Motion Picture Showmanship Award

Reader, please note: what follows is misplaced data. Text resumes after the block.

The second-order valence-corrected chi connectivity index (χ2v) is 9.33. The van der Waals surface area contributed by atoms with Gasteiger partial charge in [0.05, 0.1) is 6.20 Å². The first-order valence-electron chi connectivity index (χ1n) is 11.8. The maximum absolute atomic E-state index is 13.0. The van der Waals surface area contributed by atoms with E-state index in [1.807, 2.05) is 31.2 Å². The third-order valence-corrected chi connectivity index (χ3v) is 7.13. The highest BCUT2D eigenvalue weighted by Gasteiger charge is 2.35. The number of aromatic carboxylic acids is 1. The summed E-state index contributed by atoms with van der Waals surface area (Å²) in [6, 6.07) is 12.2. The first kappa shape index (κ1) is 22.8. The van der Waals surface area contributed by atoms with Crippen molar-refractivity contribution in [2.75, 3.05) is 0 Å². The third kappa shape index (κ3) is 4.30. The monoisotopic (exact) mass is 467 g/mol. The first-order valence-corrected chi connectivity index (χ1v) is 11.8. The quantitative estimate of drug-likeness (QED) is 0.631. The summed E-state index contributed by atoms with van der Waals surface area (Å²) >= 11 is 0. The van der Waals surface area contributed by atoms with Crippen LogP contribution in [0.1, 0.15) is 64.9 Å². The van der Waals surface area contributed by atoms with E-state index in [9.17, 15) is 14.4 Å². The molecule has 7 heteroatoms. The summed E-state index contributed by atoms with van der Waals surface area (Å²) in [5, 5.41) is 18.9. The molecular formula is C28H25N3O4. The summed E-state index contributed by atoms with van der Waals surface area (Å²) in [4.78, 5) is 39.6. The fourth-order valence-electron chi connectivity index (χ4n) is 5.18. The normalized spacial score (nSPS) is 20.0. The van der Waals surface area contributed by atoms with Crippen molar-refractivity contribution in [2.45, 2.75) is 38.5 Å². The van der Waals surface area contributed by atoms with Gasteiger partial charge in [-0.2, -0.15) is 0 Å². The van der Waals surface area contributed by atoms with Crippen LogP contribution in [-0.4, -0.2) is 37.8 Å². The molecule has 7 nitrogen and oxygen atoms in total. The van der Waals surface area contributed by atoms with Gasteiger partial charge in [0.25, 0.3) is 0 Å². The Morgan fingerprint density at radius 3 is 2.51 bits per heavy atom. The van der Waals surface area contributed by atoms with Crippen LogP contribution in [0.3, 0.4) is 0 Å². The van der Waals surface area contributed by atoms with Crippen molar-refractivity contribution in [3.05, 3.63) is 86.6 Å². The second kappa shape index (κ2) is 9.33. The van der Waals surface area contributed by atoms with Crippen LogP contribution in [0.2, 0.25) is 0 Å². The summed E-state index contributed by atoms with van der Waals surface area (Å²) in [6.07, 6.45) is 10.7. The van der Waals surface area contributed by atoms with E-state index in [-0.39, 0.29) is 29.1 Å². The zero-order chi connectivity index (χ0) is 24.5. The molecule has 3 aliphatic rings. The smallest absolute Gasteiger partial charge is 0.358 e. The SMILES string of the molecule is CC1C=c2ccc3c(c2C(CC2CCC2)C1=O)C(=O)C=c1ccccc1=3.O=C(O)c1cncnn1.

In 2006, it seemed like Sony Pictures had the golden touch.It hit an all-time high with 13 films opening in first place domestically for a record U.S. cume of nearly $1.7 billion. And two Sony films, “The Da Vinci Code” and “Casino Royale,” combined for worldwide grosses of more than $1.3 billion. As a result, Sony Pictures Entertainment chairman-CEO Michael Lynton and co-chair Amy Pascal will receive the Motion Picture Showmanship kudo at the ICG Publicists Awards. Key factor, both say, was presenting a widely diverse slate of event films and niche entries, including “Talladega Nights: The Ballad of Ricky Bobby,” “The Pink Panther,” “Monster House,” “RV,” “Gridiron Gang,” “When a Stranger Calls,” “Click,” “The Holiday,” “Silent Hill,” “Underworld: Evolution” and “The Pursuit of Happyness.” For Pascal, the most gratifying of all was “Pursuit.” “Everything worked well last year, but here was a movie that was on a serious topic, so to see how well it’s done has been delightful,” she says. For Lynton, 2006 represented a bit of redemption following a rough year for the biz. “We stopped hearing the conversations about how people had stopped coming to the movies and stopped buying DVDs,” he says. “It basically backed up our conviction that we’re in a fundamentally strong business in which people will come if you give them movies worth seeing.” Now, of course, the pressure’s on to make 2007 even stronger. Besides starting with solid “Pursuit” performances domestically and internationally, Sony could see plenty of pop from “Spider-Man 3,” now in the final prep stages for its May 4 worldwide launch. Other notable titles include action thriller “Ghost Rider,” comedy sequel “Are We Done Yet?,” murder mystery “Perfect Stranger,” CGI toon “Surf’s Up” and Adam Sandler’s “Reign Over Me.” Another Bond pic is slated for 2008, plus “Angels and Demons,” the prequel to “The Da Vinci Code” — both pics with huge international potential. Both “Casino Royale” and “Da Vinci” took in 70% of their worldwide grosses from outside the United States, where markets such as China, Russia and South Korea are expanding at explosive rates. “The ability of films to perform internationally is something that we’re relying on more and more,” Pascal admits.